Magical Schools

Examples: Lev Grossman’s “The Magicians,” or, obviously, Hogwarts

The Great Hall at Hogwarts

What could possibly be cooler than going to school to learn how to be a magician, witch, or wizard? It’s even more interesting when one or more of the characters weren’t aware they had any magical powers at all until that fateful letter or invitation arrived one day.

I could read a thousand books with this sort of setting and still want more examples of it.

The only thing I’d change about this trope is adding more examples of magical schools for adults. I think that even the strongest magician would eventually need to take a course or two to freshen up their skills or learn some new spells as such things were invented.

What are your favourite fantasy tropes?



Filed under Science Fiction and Fantasy

Saturday Seven: The Best Science Fiction Tropes

Saturday Seven is hosted by Long and Short Reviews.

As those of you who have been reading this blog for a long time have probably already figured out, I read a lot of science fiction.

There are certain sci-fi tropes that immediately grab my attention. Today I’ll be talking about seven of them.

1) Friendly Aliens. 

One of the reasons why I don’t read a lot of sci-fi stories about aliens is that many of them assume that the aliens want to harm humanity. I’d much rather read about extra-terrestrials who are friendly and helpful!

I know that I’d do anything I could to help any aliens who needed assistance. Meeting them and learning about where they came from would be the only reward I could hope for. It only seems logical that at least some of them would feel the same way about us.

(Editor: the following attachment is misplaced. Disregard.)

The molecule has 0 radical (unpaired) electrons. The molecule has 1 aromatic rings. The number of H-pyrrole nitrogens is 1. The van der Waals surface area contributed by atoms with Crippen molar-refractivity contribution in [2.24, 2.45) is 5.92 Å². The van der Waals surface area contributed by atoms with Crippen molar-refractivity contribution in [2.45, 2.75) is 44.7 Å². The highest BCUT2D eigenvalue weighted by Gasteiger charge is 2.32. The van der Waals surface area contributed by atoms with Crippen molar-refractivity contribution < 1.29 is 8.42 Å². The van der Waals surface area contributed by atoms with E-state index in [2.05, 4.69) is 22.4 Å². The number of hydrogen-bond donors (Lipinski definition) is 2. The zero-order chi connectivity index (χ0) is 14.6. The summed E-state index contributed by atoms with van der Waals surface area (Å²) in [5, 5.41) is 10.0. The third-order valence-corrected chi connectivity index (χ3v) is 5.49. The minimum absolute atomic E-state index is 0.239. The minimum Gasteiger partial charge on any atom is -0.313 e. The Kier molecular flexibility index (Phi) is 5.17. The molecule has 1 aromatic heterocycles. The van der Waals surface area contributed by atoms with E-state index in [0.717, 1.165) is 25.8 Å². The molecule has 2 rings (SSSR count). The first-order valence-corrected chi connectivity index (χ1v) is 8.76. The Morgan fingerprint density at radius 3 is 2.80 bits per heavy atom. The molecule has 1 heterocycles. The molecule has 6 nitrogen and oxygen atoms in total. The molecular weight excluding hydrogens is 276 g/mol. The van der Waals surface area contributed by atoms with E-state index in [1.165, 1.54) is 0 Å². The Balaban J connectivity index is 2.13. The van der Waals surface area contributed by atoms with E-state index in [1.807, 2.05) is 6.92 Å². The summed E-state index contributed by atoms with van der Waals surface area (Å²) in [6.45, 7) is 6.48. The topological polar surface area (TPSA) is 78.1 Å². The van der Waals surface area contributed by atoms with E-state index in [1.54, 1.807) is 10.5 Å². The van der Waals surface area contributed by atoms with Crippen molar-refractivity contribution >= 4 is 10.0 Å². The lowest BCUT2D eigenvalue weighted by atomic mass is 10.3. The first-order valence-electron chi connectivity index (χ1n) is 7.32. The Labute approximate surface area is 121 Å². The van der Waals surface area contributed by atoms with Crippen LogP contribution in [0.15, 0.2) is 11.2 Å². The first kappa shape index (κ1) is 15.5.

2) Alternate History. 

When alternate histories are done right, they’re the highlight of the sci-fi genre. It is so alluring to me imagine how the entire world would have developed differently if a key historical figure had lived a little longer than they did in our timeline, or if someone else had won a major war, or if a specific disease had been much more  deadly at an important point in history.

This is something that is incredibly hard to get right because authors have to build a complex and realistic world that is usually drastically different from the one we live in. I’ve read more alternate history novels that disappointed me than ones that blew my mind.

When the world-building is well-developed and logical, though, this is one of my favourite things to read.

3) Terraforming.

How cool would it be to turn a dead planet like Mars into one that is teeming with life? I hope we’ll all live long enough to see at least the first stage of this kind of mission be carried out.

At the rate we’re going, Earth isn’t going to be able to support seven and a half billion people for much longer.

The best way for humanity to survive is for us to figure out how to fix the damage we’ve already caused to our home planet and then spread out into the galaxy and create other Earth-like places for people to live.